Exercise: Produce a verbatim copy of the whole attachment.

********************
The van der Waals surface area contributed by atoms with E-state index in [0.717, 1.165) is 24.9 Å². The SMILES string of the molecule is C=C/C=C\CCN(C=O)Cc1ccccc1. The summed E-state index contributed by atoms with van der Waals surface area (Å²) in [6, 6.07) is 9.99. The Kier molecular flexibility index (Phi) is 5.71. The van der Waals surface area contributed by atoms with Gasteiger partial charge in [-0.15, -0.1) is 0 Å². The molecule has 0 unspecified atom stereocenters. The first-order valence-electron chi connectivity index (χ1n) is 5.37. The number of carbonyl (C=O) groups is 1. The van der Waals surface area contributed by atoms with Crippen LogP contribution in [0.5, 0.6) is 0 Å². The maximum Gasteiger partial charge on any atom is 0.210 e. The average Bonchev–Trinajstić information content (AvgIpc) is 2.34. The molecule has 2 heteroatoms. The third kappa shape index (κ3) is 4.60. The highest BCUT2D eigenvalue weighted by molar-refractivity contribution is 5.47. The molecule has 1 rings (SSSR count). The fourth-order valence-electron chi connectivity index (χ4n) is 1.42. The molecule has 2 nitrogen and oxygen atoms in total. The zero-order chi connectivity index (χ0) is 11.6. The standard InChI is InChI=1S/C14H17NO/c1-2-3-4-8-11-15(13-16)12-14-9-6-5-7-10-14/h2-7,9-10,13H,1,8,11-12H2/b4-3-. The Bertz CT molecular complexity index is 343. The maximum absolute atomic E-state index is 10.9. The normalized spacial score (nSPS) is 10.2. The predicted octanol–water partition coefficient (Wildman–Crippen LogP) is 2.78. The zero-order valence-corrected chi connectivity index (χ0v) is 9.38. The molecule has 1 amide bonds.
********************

The van der Waals surface area contributed by atoms with E-state index in [0.717, 1.165) is 24.9 Å². The SMILES string of the molecule is C=C/C=C\CCN(C=O)Cc1ccccc1. The summed E-state index contributed by atoms with van der Waals surface area (Å²) in [6, 6.07) is 9.99. The Kier molecular flexibility index (Phi) is 5.71. The van der Waals surface area contributed by atoms with Gasteiger partial charge in [-0.15, -0.1) is 0 Å². The molecule has 0 unspecified atom stereocenters. The first-order valence-electron chi connectivity index (χ1n) is 5.37. The number of carbonyl (C=O) groups is 1. The van der Waals surface area contributed by atoms with Crippen LogP contribution in [0.5, 0.6) is 0 Å². The maximum Gasteiger partial charge on any atom is 0.210 e. The average Bonchev–Trinajstić information content (AvgIpc) is 2.34. The molecule has 2 heteroatoms. The third kappa shape index (κ3) is 4.60. The highest BCUT2D eigenvalue weighted by molar-refractivity contribution is 5.47. The molecule has 1 rings (SSSR count). The fourth-order valence-electron chi connectivity index (χ4n) is 1.42. The molecule has 2 nitrogen and oxygen atoms in total. The zero-order chi connectivity index (χ0) is 11.6. The standard InChI is InChI=1S/C14H17NO/c1-2-3-4-8-11-15(13-16)12-14-9-6-5-7-10-14/h2-7,9-10,13H,1,8,11-12H2/b4-3-. The Bertz CT molecular complexity index is 343. The maximum absolute atomic E-state index is 10.9. The normalized spacial score (nSPS) is 10.2. The predicted octanol–water partition coefficient (Wildman–Crippen LogP) is 2.78. The zero-order valence-corrected chi connectivity index (χ0v) is 9.38. The molecule has 1 amide bonds.